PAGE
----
For the last few weeks, a harsh light has been shone on the “toxic rhetoric” of the Right, the Left, and every person in the middle and the fringes of political and social thought. This country of ours has always prided itself on the passion of its ideas, the passion of its proponents and the equal passion of detractors who shout at the top of their lungs for anyone who will listen. This is a long and proud tradition of our people that we must never take for granted and we must never seek to abridge.
What we must seek, however, is a change from the needless “finger-pointing” in the case of every action taken by a person in our great country that comes from a place of desperation or mental illness. When the Federal Building in Oklahoma City was bombed it was blamed on right-wing extremists and their ideology of hate toward the Federal Government. When the Branch Dividian compound in Waco, Texas was stormed into and burned down it was the actions of a liberal administration who had no knowledge of real law-enforcement measures. And when a gunman shot and killed six people and injured many others at a grocery store in Tuscon, AZ, again the pendulum of public blame shifted back to people who espouse a, “right-wing anti-government” ideology.
When will we learn that we can no longer sustain a society of “blame throwers”? Jared Lee Loughner was a disturbed man who felt his only recourse in life was to take up a deadly weapon and use it on innocent men, women and children for aims I am sure that we may never know the full extent of. But what we do know, and what we cannot for a minute do is shift the blame for his actions away from him and place them on other people. Our society, our very culture, cannot survive if the people who commit heinous actions are not solely called to account for the actions that they take.
Personal Responsibility. My wife often laughs (sarcastically) when I utter those words because she knows as well as I do that the very uttering of the words leads most folks to shut their ears. Personal responsibility is something that has become laughable in our nation. We have adopted an attitude that whatever an individual does is the responsibility of people beyond the actor. I did not see the, “overbearing government” man put a bomb in Timothy McVeigh’s hand. I did not see former President William Jefferson Clinton with a torch at Waco. I did not see a right wing talk show host pull the trigger in Tuscon. What I saw (and I have been alive for each of these events) was individuals doing horrible actions and causing horrible pain. Individuals. Not masses of people. One man. One bomb. One gun. One bad police call. Nothing more. Nothing less. Personal responsibility.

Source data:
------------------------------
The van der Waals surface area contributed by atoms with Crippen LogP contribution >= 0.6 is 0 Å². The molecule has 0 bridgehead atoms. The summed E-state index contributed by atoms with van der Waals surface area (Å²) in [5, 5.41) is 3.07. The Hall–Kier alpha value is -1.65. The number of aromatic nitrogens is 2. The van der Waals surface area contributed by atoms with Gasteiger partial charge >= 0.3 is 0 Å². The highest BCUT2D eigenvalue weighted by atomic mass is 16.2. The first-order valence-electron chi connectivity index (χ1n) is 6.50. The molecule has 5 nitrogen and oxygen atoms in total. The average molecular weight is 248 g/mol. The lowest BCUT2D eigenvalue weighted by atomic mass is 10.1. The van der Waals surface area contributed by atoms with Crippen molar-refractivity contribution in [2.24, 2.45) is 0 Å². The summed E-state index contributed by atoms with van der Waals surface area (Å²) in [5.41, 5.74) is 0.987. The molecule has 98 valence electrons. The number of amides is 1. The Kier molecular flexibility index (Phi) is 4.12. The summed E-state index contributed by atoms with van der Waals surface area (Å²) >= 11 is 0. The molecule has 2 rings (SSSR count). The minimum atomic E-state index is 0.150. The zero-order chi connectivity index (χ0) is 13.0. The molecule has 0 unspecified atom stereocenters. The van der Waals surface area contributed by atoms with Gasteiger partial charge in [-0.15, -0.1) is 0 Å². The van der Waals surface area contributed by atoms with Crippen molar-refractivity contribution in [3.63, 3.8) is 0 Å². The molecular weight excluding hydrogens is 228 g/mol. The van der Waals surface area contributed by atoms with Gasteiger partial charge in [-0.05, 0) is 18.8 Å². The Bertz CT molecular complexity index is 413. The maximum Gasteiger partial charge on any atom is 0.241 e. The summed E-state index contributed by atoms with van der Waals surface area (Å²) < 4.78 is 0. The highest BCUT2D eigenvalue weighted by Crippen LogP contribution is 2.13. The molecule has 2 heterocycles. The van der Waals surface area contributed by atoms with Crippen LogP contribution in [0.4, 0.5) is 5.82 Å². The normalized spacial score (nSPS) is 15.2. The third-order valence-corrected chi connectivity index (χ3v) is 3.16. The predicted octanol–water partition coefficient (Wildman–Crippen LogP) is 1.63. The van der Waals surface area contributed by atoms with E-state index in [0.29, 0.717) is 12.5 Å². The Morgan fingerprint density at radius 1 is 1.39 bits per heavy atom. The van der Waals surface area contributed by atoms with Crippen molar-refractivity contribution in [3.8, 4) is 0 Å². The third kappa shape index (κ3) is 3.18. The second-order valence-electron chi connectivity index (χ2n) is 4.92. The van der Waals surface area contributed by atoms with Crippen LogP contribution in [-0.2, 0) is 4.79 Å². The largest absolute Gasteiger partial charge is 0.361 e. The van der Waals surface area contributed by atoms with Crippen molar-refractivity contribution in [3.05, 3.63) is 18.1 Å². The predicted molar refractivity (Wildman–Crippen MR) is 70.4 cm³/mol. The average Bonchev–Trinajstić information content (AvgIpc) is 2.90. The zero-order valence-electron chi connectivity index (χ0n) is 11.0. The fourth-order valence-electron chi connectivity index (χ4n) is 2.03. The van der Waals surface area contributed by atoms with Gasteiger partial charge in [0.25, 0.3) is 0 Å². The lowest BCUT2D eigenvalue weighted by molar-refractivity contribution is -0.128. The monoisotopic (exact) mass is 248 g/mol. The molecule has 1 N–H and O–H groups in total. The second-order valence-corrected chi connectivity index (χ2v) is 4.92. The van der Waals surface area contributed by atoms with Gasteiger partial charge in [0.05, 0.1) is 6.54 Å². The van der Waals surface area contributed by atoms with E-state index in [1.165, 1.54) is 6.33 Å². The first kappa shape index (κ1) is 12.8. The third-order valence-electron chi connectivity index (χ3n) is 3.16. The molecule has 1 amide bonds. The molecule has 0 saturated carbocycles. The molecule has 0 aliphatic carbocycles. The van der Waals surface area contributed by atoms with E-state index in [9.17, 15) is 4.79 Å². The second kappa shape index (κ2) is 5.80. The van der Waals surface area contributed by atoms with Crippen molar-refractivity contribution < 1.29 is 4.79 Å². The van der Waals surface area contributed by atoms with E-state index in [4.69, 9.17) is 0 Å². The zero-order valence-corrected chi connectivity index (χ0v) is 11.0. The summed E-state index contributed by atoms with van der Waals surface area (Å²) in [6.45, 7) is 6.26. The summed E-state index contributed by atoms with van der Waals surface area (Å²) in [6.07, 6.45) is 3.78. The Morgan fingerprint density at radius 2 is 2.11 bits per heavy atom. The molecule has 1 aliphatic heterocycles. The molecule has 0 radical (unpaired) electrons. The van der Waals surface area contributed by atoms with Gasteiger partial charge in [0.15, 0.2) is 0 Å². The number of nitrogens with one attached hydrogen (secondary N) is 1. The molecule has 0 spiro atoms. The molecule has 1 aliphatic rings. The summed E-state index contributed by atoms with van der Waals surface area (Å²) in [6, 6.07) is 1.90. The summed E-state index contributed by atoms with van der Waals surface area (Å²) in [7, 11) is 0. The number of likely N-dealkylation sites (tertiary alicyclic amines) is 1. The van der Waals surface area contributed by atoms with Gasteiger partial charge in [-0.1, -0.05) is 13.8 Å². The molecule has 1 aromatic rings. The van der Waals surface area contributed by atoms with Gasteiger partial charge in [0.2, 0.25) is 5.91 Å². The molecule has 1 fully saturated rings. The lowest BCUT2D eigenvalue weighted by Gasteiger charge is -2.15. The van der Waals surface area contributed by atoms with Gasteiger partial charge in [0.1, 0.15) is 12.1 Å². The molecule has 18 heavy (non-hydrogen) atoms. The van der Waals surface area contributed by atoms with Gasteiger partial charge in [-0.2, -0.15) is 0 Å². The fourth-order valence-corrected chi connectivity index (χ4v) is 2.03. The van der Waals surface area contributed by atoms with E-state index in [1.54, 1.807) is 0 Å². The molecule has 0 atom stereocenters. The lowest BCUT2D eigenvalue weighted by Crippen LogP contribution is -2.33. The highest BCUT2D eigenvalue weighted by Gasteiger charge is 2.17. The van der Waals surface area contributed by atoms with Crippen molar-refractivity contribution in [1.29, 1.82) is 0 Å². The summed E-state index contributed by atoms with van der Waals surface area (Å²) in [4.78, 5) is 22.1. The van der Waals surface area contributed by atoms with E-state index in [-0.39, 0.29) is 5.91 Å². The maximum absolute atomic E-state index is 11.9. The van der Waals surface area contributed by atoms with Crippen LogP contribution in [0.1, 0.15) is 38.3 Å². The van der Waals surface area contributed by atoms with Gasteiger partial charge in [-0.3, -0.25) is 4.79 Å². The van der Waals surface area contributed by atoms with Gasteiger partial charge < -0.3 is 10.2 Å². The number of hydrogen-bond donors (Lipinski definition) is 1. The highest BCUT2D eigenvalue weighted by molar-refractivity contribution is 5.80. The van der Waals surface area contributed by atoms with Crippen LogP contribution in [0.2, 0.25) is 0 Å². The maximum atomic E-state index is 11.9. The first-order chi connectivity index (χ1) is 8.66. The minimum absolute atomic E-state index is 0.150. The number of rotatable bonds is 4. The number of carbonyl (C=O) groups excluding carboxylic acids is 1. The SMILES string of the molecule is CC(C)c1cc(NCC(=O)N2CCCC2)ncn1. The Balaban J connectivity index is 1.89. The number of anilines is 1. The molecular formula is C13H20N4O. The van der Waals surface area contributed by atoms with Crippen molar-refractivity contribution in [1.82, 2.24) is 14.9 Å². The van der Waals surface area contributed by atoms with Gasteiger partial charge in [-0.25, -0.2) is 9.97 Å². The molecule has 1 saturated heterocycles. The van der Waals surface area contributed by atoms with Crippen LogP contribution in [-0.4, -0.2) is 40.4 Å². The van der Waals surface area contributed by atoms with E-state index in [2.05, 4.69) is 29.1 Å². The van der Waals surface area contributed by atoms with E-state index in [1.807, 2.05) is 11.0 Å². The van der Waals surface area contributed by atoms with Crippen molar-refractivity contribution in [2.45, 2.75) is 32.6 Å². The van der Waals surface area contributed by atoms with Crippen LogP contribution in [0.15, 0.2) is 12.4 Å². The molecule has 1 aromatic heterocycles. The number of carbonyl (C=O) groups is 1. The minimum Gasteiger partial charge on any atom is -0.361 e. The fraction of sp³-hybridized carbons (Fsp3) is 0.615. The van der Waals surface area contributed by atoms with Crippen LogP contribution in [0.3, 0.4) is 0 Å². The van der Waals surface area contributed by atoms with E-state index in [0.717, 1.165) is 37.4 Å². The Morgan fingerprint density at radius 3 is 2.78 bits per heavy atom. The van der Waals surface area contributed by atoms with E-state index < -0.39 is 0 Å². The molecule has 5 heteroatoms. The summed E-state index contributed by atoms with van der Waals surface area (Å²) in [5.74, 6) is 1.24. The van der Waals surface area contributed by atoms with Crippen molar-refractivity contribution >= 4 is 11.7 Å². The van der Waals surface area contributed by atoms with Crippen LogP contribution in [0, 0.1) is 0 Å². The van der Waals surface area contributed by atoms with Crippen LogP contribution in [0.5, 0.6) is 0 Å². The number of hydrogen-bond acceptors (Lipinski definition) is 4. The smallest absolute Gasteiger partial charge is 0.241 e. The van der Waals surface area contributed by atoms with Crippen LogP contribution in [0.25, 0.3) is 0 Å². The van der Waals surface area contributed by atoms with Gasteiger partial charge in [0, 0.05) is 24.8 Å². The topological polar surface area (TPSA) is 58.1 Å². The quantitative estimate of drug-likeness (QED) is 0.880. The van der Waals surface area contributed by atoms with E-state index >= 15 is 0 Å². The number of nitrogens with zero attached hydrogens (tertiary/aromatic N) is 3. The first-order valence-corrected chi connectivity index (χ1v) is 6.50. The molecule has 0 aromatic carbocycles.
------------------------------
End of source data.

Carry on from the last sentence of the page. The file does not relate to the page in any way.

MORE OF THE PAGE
But it would also make more sense to bring this back to the teachings of Jesus as well. In the Gospel of Matthew it says, “You have heard that it was said to the people long ago, ‘You shall not murder, and anyone who murders will be subject to judgment.’ But I tell you that anyone who is angry with a brother or sister will be subject to judgment. Again, anyone who says to a brother or sister, ‘Raca,’ (an Aramaic term of contempt) is answerable to the court. And anyone who says, ‘You fool!’ will be in danger of the fire of hell.” (5:21-22). Jesus does call us all to a higher standard of personal responsibility in his words. He calls us to understand that what is in each of our hearts is important and that we ourselves are the only ones who will be called to account for what we do or say.
We would do well to remember this idea when we ourselves get angry, when we open our mouths we often show our hearts. But only we will be held responsible at the end of the day for our own words and how they have harmed others. By that I do not mean if our words, “cause” someone to commit harm to others, because in the end what people do with what we say becomes their responsibility. But we should always be mindful that we should always speak to build bridges, to heal hurts and to reconcile people to one another. We must always speak, “truth to power” (it is the great heritage of the Reformation) but we should also be careful to take to heart the non-violent approach to speech and justice employed by Martin Luther King, Jr. – a man whom this country took a moment to recognize recently.
In the end, this is the most important thing to remember: we must stop pointing fingers at each other, demonizing each other, and saying that our opponents’ arguments are the reason that people commit actions of violence and hate. We must stop hating each other as people because our arguments and philosophies and ideologies differ. We must stop blaming each other for another’s actions and start building a culture that holds each man, woman, and child responsible for their own actions and not shift blame from culprits of violence to serve our own needs, wills or agendas. In doing this, we become guilty of the violent thoughts against our brothers and sisters in this world that Jesus spoke against, and will be judged at the end of the day accordingly.
It’s time to turn our hearts – towards more responsibility!